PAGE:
Keys to Successful Event Video
Remember, Have Fun, but It’s Their Party
Often, there will be receptions and parties that go along with special events. If you are invited, it’s important to make an appearance. It’s a good idea to be grateful for the opportunity the client presents. Just keep in mind that it’s their party – be polite, don’t eat the food unless invited to do so, don’t overstay your welcome, and keep that lampshade off your head.
No matter how straightforward your role at an event may be, a long day of standing still and staying alert can be draining. Even at simple shoots you might run into camera issues, fluctuating audio levels, mysterious sinking tripods and last-minute changes from clients.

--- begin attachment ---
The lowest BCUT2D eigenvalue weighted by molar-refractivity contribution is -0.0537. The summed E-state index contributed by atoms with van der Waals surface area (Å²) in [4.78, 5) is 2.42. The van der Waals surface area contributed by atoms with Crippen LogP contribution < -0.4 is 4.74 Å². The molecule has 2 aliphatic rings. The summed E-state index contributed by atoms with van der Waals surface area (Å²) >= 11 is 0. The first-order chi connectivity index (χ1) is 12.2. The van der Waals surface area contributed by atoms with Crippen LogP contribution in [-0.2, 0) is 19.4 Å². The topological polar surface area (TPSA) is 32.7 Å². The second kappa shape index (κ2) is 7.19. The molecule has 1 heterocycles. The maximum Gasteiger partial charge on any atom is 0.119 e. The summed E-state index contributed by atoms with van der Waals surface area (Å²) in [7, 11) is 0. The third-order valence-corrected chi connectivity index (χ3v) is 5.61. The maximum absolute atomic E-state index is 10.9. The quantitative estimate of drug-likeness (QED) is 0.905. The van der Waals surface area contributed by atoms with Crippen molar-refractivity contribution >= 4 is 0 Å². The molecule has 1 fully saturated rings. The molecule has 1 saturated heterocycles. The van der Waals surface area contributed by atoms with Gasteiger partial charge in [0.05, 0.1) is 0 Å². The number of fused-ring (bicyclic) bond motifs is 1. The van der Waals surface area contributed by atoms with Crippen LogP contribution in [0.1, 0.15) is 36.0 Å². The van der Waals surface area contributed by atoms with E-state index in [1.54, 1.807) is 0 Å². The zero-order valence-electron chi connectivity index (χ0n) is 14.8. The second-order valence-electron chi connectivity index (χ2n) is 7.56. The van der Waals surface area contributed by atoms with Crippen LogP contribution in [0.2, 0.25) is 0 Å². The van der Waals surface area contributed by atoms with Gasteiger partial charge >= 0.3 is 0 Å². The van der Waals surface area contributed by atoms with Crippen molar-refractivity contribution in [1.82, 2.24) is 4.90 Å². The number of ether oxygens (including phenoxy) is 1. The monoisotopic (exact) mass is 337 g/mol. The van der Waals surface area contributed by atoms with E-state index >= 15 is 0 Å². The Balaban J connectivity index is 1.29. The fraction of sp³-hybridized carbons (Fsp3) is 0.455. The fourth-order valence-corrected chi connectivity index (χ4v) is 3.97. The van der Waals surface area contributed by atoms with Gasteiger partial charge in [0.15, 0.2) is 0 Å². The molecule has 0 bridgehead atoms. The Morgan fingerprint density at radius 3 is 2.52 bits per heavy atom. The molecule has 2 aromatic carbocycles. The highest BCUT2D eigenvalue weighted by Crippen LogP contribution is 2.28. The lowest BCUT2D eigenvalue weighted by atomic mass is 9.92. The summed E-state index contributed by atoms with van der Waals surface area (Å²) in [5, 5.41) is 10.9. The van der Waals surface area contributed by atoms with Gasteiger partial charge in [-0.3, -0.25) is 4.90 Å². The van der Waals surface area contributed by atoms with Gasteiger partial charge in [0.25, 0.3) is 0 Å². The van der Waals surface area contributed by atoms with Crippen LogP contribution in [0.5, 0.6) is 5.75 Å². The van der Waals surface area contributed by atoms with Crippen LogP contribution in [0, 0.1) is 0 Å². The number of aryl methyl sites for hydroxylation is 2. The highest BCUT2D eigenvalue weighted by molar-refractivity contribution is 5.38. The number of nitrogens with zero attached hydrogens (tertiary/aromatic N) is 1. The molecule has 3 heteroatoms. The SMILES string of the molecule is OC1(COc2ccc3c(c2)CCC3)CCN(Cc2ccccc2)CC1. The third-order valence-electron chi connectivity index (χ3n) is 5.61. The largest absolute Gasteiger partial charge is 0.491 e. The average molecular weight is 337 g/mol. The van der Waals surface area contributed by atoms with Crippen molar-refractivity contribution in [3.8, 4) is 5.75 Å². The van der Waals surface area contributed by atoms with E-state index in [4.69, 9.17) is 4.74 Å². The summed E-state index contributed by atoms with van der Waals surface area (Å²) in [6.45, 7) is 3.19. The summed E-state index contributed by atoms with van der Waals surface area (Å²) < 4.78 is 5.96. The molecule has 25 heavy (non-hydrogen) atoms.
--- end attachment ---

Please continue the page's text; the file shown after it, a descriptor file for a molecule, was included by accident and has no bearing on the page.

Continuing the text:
Park as Close as Possible
Figure out parking before the event rolls around. Don’t get caught circling a full parking lot when you’re supposed to be setting up. Ask where you can unload your vehicle and see if there is special parking for event staff. Having a nice, close spot will save time and stress in case you need to make any last minute errands.
Look the Part
Looking professional is an important part in making a client happy. You want him or her to see that you take this work seriously. Appearing neat, well-groomed and well-mannered will confirm that your client made the right decision in hiring you.
Make Friends with the On-site AV Person